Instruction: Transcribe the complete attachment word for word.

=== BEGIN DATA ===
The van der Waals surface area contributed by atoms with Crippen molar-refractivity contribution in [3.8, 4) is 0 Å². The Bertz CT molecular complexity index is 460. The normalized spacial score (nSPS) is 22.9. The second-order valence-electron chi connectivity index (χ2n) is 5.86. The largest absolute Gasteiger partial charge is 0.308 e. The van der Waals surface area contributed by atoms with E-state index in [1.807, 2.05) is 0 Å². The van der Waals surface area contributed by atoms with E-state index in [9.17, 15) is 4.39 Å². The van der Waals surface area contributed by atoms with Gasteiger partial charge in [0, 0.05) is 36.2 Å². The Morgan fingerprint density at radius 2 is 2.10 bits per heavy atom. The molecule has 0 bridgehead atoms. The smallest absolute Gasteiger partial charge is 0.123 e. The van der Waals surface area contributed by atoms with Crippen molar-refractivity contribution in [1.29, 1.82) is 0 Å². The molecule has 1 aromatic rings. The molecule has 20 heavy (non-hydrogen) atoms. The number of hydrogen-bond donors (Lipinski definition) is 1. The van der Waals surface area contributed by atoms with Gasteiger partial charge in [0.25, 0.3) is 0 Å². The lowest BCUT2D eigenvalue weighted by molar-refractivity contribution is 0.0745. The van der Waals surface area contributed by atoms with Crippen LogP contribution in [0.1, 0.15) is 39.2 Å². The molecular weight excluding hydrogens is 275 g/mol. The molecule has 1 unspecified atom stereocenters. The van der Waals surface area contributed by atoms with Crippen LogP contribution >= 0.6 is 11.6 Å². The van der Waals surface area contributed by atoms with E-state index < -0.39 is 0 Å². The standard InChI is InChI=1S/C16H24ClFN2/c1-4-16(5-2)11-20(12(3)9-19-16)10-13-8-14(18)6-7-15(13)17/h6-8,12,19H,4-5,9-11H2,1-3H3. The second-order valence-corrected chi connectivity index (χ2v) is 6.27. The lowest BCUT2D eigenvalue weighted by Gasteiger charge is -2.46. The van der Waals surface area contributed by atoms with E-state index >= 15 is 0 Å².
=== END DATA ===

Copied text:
The van der Waals surface area contributed by atoms with Crippen molar-refractivity contribution in [3.8, 4) is 0 Å². The Bertz CT molecular complexity index is 460. The normalized spacial score (nSPS) is 22.9. The second-order valence-electron chi connectivity index (χ2n) is 5.86. The largest absolute Gasteiger partial charge is 0.308 e. The van der Waals surface area contributed by atoms with E-state index in [1.807, 2.05) is 0 Å². The van der Waals surface area contributed by atoms with E-state index in [9.17, 15) is 4.39 Å². The van der Waals surface area contributed by atoms with Gasteiger partial charge in [0, 0.05) is 36.2 Å². The Morgan fingerprint density at radius 2 is 2.10 bits per heavy atom. The molecule has 0 bridgehead atoms. The smallest absolute Gasteiger partial charge is 0.123 e. The van der Waals surface area contributed by atoms with Crippen molar-refractivity contribution in [1.29, 1.82) is 0 Å². The molecule has 1 aromatic rings. The molecule has 20 heavy (non-hydrogen) atoms. The number of hydrogen-bond donors (Lipinski definition) is 1. The van der Waals surface area contributed by atoms with Gasteiger partial charge in [0.25, 0.3) is 0 Å². The lowest BCUT2D eigenvalue weighted by molar-refractivity contribution is 0.0745. The van der Waals surface area contributed by atoms with Crippen LogP contribution in [0.1, 0.15) is 39.2 Å². The molecular weight excluding hydrogens is 275 g/mol. The molecule has 1 unspecified atom stereocenters. The van der Waals surface area contributed by atoms with Crippen LogP contribution >= 0.6 is 11.6 Å². The van der Waals surface area contributed by atoms with E-state index < -0.39 is 0 Å². The standard InChI is InChI=1S/C16H24ClFN2/c1-4-16(5-2)11-20(12(3)9-19-16)10-13-8-14(18)6-7-15(13)17/h6-8,12,19H,4-5,9-11H2,1-3H3. The second-order valence-corrected chi connectivity index (χ2v) is 6.27. The lowest BCUT2D eigenvalue weighted by Gasteiger charge is -2.46. The van der Waals surface area contributed by atoms with E-state index >= 15 is 0 Å².